Irish Times view on the Climate Action Plan: activity must match ambition
These are minimal requirements for an effective response to our grim predicament but it would be churlish not to recognise them as real progress
“It is not credible to speak about reducing carbon emissions on the land through better “management” while continuing to increase rather than reduce the national dairy and beef herd, which is a major source of our greenhouse gas emissions.” File photograph: Brian Snyder/Reuters
The appropriately broad scope of the Government’s Climate Action Plan must be acknowledged. A scan of the plan’s headings shows that this administration, however belatedly, has fully grasped that global heating is negatively impacting every aspect of our life and that a plethora of policies and behaviours require urgent changes.
Other general aspects of the plan mark significant advances. Its structure, with each of 183 actions broken down into “steps necessary for delivery” and tied to a quarterly timeline, indicates a new degree of seriousness. This offers a quantitative and temporal scale against which progress must be measured. The plan also incorporates a new degree of oversight across departments and sets out targets not just in general terms of emissions reduction, but with specific goals for different sectors. Failure to achieve them would be subject to penalties.
These are only minimal requirements for an effective response to our grim predicament. But it would be churlish not to recognise them as real progress, especially for a Government that has been so shamefully “laggard” in this critical area – to borrow the Taoiseach’s own word.
The most striking of the plan’s many points is the indication – although not a commitment – that the Government will draw up a path to achieve net zero-carbon emissions by 2050. This is radical. The current target is an 80 per cent reduction, now reckoned by many experts to be too limited to keep global heating within 2 degrees, as envisaged by the Paris Agreement.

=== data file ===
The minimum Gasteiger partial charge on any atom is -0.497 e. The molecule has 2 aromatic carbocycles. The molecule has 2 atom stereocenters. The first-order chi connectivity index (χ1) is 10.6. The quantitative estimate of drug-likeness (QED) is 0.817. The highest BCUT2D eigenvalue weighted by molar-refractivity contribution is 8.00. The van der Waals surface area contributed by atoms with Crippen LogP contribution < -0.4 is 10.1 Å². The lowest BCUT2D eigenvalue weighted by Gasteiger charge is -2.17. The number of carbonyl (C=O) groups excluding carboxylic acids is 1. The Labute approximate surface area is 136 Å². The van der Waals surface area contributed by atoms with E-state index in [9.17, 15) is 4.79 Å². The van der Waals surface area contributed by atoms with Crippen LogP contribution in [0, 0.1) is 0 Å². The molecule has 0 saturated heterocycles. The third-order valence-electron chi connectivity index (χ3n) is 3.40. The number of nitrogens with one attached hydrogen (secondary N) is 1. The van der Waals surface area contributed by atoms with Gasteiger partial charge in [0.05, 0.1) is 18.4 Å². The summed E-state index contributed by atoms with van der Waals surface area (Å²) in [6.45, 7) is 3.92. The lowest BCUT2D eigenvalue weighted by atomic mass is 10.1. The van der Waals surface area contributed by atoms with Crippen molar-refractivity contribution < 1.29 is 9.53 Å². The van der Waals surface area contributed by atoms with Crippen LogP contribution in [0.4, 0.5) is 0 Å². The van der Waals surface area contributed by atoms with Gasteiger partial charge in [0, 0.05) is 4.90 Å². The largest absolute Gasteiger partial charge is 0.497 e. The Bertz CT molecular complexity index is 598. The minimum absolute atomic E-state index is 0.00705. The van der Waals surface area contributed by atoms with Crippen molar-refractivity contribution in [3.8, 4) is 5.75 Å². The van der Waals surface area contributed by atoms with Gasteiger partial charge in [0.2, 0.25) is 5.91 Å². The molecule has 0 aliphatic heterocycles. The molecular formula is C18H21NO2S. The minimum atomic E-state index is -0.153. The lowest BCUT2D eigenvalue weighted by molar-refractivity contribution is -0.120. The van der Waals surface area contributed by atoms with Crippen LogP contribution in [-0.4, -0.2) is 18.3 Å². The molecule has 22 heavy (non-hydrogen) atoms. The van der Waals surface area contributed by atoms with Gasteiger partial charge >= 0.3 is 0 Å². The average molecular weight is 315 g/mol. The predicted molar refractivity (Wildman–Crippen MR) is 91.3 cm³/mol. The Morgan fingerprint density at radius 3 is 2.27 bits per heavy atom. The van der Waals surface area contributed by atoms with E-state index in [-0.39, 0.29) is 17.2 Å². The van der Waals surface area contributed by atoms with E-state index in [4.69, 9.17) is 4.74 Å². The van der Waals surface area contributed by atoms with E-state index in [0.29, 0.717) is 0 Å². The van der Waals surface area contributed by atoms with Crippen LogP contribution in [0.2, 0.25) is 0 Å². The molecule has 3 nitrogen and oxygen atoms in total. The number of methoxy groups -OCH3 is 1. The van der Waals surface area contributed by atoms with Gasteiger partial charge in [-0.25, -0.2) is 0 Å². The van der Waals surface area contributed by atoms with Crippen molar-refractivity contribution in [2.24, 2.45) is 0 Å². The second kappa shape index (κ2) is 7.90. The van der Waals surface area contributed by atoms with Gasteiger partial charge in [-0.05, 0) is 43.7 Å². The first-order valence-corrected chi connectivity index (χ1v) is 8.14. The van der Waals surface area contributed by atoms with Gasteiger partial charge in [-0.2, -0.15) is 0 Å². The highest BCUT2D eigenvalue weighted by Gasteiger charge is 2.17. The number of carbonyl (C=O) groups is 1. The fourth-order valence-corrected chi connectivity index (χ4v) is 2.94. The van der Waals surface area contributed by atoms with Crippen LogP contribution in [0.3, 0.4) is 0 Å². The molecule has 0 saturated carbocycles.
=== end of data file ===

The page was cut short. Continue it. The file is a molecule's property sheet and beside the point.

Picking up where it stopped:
Sense of ambition
Its inclusion demonstrates an admirable sense of ambition but it must be qualified by the fact that we have no chance of meeting our existing 2020 emissions target and are much too far off course to have realistic hopes of meeting the target for 2030. Critics will also note that many of the actions promised break down into options to be considered or reviewed rather than undertakings to actually do something new.
Some of the most disturbingly confused thinking comes in the very difficult areas of agriculture and land use, including forestry and peatlands policy. It is not credible, for example, to speak about reducing carbon emissions on the land through better “management” while continuing to increase rather than reduce the national dairy and beef herd which is a major source of our greenhouse gas emissions. Much more recognition of our climate-linked biodiversity emergency is also needed in this and other sections.
Although the plan acknowledges the case for greatly increased citizen engagement in climate policy, the Government must be conscious that new laws, drawn up without full commitment to a just transition and the maximum possible social consensus, will stymie the very best-laid intentions.